No plans to heighten security after Madrid blasts, says Interior Minister Gross

Станислав Грос

The issue of security is on everybody's minds after the terrible blasts in Madrid on Thursday. Poland, for instance, has stepped up security at its borders and put police on heightened alert. Is the Czech Republic going to do likewise?

On Friday morning the interior minister, Stanislav Gross, spoke at some length on the issue at a news conference in Prague. He said that there were no plans to increase security, adding that it might look effective if he put police on trains but in reality it would achieve little.

Any security analyst would tell you things were more tense in Europe after the Madrid blasts, he said, though he had no information whatsoever that the Czech Republic was faced with any concrete danger.

Mr Gross also discussed the issue of whether security would be heightened at the next big international event in the Czech Republic, the World Ice Hockey Championships, which begin in Prague and Ostrava in little over a month's time. His reply was that a lot would depend on who turned out to be responsible for the Madrid bombings: if it was ETA it remains a great tragedy for Spain but the rest of Europe would not need fear any such attack; if, however, it turns out to have been al-Qaeda or an associated group, it would have a significant influence on the whole continent.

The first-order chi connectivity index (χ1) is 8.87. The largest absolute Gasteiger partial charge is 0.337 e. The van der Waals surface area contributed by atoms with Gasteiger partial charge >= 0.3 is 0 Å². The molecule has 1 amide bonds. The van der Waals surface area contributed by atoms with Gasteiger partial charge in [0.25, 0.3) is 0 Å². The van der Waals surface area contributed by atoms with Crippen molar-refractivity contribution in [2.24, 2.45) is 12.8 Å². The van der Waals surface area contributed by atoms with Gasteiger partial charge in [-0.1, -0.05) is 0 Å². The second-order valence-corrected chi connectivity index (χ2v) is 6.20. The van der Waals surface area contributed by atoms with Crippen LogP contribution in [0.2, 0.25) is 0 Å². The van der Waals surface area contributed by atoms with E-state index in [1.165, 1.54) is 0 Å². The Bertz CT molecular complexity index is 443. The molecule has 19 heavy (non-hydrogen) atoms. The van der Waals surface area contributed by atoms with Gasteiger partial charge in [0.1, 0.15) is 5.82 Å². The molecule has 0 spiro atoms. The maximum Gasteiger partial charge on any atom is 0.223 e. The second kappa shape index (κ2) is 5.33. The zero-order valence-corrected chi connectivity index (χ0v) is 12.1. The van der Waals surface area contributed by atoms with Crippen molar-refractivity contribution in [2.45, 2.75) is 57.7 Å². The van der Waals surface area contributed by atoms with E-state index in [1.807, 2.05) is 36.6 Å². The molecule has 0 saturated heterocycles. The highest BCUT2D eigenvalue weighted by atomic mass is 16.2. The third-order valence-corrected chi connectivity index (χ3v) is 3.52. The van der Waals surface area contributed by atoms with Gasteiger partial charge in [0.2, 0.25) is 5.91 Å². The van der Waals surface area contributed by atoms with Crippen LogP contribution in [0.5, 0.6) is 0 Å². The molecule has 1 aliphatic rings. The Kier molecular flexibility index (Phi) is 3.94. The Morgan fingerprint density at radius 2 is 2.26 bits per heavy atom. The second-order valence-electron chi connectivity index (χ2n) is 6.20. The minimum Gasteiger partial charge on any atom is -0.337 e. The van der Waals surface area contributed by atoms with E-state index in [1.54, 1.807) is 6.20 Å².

Interior Minister Gross emphasised the need for good intelligence, saying that a special anti-terror unit set up in the wake of the September 11 attacks would also be involved in preparations for the World Hockey Championships.